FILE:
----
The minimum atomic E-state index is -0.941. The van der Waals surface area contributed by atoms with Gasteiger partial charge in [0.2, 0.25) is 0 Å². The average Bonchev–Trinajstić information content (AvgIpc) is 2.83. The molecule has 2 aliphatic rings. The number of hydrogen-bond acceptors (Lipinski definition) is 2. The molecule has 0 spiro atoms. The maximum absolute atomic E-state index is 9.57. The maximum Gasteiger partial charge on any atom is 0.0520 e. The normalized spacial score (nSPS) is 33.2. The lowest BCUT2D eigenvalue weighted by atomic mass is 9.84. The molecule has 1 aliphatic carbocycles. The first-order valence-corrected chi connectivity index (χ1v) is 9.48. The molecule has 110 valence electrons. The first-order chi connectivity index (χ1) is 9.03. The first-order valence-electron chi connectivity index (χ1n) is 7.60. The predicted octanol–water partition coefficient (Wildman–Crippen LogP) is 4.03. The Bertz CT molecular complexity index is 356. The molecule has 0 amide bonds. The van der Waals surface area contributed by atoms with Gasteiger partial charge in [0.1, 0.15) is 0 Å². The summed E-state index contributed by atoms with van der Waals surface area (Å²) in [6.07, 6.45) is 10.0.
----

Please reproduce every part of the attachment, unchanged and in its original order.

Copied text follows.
The minimum atomic E-state index is -0.941. The van der Waals surface area contributed by atoms with Gasteiger partial charge in [0.2, 0.25) is 0 Å². The average Bonchev–Trinajstić information content (AvgIpc) is 2.83. The molecule has 2 aliphatic rings. The number of hydrogen-bond acceptors (Lipinski definition) is 2. The molecule has 0 spiro atoms. The maximum absolute atomic E-state index is 9.57. The maximum Gasteiger partial charge on any atom is 0.0520 e. The normalized spacial score (nSPS) is 33.2. The lowest BCUT2D eigenvalue weighted by atomic mass is 9.84. The molecule has 1 aliphatic carbocycles. The first-order valence-corrected chi connectivity index (χ1v) is 9.48. The molecule has 110 valence electrons. The first-order chi connectivity index (χ1) is 9.03. The first-order valence-electron chi connectivity index (χ1n) is 7.60. The predicted octanol–water partition coefficient (Wildman–Crippen LogP) is 4.03. The Bertz CT molecular complexity index is 356. The molecule has 0 amide bonds. The van der Waals surface area contributed by atoms with Gasteiger partial charge in [0.1, 0.15) is 0 Å². The summed E-state index contributed by atoms with van der Waals surface area (Å²) in [6.07, 6.45) is 10.0.